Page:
Tuesday, October 21, 2008

Radical Bookshops

The new issue of Information for Social Change (No: 27) is now available online with a series of articles on radical bookshops:


Saturday, October 18, 2008

Roald Dahl as Spy

Jacob Heilbrunn reviews Jennet Conant's The Irregulars in the The New York Times Sunday Book Review:


Thursday, October 16, 2008

"of course you can say what you like in England...."

Church Street Liverpool has traditionally been a place where people can set up a stall and distribute protest literature. Recently that tradition has been subject to low level harassment and confiscation of literature by the police. In response local groups organised through "Liverpool Freedom of Expression" set up ten stalls last Saturday. The police response was to surround campaign stalls with up to six riot vans. Two people were arrested and several stalls had leaflets and literature confiscated.
After the arrests activists were joined by passing members of the public, incensed at what they had witnessed, in a spontaneous attempt to block police vans and prevent them from leaving.

Several articles explaining the background and giving details about this incident can be read on indymedia liverpool.

Liverpool people aren't prepared to tolerate this assault on their freedom of speech so this Saturday - 18th October - local people will be holding another mass stall action. If you want to take part meet outside News from Nowhere in Bold Street at 12.30 pm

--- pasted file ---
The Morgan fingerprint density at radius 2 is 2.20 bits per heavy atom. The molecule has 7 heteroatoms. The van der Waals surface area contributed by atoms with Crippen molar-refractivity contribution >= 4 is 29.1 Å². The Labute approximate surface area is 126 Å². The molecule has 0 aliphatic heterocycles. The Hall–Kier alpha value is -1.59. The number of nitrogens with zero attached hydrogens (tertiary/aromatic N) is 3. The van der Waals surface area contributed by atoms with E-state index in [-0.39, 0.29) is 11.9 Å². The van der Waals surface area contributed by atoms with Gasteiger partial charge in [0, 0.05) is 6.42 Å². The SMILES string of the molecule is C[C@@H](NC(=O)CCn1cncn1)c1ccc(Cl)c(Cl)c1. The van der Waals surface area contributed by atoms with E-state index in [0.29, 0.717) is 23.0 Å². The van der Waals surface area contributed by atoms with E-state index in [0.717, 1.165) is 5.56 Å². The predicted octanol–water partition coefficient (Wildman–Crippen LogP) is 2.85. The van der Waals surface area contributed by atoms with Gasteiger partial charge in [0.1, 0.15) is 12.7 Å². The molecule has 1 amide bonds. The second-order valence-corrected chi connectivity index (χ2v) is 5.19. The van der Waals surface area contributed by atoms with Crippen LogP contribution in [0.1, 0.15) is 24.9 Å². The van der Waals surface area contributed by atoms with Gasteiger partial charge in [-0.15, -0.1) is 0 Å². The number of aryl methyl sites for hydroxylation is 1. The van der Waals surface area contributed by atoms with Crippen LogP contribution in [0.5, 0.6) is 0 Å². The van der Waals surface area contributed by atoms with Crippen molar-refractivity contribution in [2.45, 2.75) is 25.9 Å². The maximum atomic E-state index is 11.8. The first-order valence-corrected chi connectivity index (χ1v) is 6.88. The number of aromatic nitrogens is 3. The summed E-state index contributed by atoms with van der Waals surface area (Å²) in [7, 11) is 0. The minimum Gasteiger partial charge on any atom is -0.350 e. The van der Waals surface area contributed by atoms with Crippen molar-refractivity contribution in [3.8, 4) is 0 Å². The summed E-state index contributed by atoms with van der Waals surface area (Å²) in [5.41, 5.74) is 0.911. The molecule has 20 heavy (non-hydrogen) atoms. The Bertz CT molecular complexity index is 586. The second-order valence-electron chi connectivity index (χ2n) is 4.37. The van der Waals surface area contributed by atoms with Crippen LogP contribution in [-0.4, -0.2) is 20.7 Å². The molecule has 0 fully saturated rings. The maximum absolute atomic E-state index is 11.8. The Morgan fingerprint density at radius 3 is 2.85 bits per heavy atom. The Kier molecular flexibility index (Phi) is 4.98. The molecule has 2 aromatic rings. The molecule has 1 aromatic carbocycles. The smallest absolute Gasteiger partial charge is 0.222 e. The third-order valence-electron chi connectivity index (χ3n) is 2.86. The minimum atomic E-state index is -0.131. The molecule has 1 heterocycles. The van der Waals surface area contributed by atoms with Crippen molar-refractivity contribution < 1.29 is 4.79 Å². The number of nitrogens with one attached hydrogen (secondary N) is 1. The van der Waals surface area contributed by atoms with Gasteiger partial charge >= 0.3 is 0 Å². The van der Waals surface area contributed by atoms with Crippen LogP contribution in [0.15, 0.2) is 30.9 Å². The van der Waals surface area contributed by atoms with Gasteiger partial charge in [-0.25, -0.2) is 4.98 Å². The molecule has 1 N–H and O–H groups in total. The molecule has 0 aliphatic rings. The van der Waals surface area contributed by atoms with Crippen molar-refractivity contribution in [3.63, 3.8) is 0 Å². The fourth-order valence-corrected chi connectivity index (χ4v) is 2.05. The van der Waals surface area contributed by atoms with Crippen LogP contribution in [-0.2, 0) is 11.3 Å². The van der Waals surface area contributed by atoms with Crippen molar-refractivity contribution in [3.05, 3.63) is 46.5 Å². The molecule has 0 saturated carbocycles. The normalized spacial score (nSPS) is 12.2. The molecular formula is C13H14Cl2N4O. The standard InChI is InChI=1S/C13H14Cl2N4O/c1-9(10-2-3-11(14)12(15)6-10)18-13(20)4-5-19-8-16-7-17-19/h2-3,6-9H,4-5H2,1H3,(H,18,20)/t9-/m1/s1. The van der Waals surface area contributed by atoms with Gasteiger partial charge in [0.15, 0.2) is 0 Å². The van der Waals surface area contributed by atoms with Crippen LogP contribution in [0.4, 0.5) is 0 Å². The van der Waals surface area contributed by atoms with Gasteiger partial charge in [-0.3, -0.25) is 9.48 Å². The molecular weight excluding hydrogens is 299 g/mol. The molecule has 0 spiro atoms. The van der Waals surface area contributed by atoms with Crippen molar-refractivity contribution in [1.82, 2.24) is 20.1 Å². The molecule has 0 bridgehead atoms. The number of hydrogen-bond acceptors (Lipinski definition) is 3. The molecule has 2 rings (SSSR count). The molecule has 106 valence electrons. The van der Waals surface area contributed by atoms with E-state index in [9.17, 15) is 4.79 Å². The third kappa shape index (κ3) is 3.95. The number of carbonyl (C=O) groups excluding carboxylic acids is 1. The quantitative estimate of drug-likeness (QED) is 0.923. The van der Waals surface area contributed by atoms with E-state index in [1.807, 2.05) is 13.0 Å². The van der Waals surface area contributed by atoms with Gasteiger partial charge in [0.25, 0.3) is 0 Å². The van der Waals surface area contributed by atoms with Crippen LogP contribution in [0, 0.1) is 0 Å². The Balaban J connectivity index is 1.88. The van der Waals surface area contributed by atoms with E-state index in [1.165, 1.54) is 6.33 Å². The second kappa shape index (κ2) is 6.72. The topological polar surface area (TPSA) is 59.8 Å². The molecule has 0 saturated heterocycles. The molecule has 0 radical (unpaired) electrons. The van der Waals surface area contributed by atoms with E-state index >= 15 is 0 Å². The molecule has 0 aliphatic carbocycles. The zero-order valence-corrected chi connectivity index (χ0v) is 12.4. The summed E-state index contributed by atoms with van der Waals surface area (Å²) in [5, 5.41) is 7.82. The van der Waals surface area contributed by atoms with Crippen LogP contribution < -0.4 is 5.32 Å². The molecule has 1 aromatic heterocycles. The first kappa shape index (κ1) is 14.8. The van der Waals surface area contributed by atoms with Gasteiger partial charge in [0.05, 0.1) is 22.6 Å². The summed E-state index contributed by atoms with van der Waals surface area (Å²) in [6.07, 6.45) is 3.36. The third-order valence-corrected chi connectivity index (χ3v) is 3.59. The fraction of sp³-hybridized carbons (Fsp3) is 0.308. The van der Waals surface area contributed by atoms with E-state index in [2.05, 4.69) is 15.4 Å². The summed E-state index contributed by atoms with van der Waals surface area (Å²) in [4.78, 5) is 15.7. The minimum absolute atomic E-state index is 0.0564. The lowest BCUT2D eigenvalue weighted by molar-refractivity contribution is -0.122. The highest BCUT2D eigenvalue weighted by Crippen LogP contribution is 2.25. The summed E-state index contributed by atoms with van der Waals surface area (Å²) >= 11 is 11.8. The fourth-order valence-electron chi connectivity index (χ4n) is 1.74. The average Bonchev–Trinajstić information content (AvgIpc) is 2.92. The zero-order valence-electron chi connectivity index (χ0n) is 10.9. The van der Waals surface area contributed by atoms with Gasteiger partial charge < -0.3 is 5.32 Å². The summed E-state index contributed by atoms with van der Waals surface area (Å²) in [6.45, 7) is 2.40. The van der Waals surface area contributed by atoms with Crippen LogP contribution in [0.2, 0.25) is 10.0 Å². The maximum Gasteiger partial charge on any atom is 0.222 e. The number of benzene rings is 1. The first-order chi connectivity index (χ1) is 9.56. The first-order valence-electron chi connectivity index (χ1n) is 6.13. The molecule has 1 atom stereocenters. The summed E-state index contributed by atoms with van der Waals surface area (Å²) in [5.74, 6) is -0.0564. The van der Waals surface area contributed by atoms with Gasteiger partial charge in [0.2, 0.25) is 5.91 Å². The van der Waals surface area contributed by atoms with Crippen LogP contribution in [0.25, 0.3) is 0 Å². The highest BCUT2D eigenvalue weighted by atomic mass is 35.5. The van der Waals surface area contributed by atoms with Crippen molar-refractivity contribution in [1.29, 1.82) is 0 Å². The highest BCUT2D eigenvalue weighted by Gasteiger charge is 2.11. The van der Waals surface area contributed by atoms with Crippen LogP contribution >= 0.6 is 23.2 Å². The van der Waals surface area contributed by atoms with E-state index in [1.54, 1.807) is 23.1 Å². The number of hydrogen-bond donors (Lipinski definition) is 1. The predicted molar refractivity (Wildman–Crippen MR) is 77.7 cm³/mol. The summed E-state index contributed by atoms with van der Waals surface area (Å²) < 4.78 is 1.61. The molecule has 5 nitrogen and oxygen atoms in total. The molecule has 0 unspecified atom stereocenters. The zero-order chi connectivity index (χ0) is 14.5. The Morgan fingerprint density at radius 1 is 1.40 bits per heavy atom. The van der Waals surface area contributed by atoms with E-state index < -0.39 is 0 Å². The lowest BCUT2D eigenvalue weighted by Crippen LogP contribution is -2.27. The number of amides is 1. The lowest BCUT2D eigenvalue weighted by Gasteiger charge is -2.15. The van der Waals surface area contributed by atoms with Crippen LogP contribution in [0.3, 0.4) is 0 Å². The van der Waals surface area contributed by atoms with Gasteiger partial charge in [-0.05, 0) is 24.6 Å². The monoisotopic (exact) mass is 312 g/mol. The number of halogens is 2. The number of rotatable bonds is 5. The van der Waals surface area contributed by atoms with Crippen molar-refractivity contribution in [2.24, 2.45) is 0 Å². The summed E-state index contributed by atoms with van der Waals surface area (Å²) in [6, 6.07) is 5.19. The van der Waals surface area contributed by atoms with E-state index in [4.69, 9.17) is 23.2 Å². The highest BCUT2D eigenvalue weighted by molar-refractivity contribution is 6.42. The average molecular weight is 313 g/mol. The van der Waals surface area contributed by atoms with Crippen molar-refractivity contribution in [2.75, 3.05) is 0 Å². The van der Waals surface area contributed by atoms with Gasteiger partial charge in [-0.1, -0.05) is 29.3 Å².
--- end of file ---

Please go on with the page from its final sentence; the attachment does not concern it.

Tuesday, October 14, 2008

Albert Camus and the Libertarians

Many of the the writings of Albert Camus were framed by a dialogue with anarchism - notably The Rebel, and shorter works such as the early essay on the poet Jehan Rictus, "Jehan Rictus: the poet of poverty" and the anti-cold war statement Neither Victims Nor Executioners. He worked closely with anarchists, revolutionary syndicalists and anti-authoritarian Marxists, supporting conscientious objectors and Spanish anti-fascists. Now a long term project to publish his anarchist and libertarian writings, with the support of his daughter Catherine has reached completion with the publication in French of Albert Camus et les libertaires : écrits présentés par Lou Marin.
Marseille: Egrégores, 2008. 361 pages. € 15.
ISBN: 978-2-9523819-4-9

Égrégores Editions 7, boulevard de la Liberté, 13001 Marseille, France

Saturday, October 11, 2008

In Print....

A short and occasional reminder that it isn't all available on the Web:

Alastair Bellamy writes on "The Murder of John Lambe: Crowd Violence and Popular Politics in Early 17th Century England" in Past and Present, 200 (August 2008). Also in the same issue
Robert Gerwarth explores "The Central European Counter-Revolution: Paramilitary Violence in Germany, Austria and Hungary after the Great War." In particular he looks at how the ideology of anti-semitism helped to create a "socially homogeneous Central European subculture of paramilitary activists who were linked by a determination to suppress violently those held responsible for defeat, revolution and territorial disintegration".
The November issue of Book and Magazine Collector contains an article by David Blake on "George Bellairs: the Banker of Crime" about writer Harold Blundall, author of some 40 detective novels, while Rare Book Review (Oct/Nov 2008) has an neat article by Charlotte Luxford "A Group of Their Own" on "love and loss in Virginia Woolf's intimate circle" and as a bonus there is also a feature on Terry Pratchett - "Not the End of Discworld".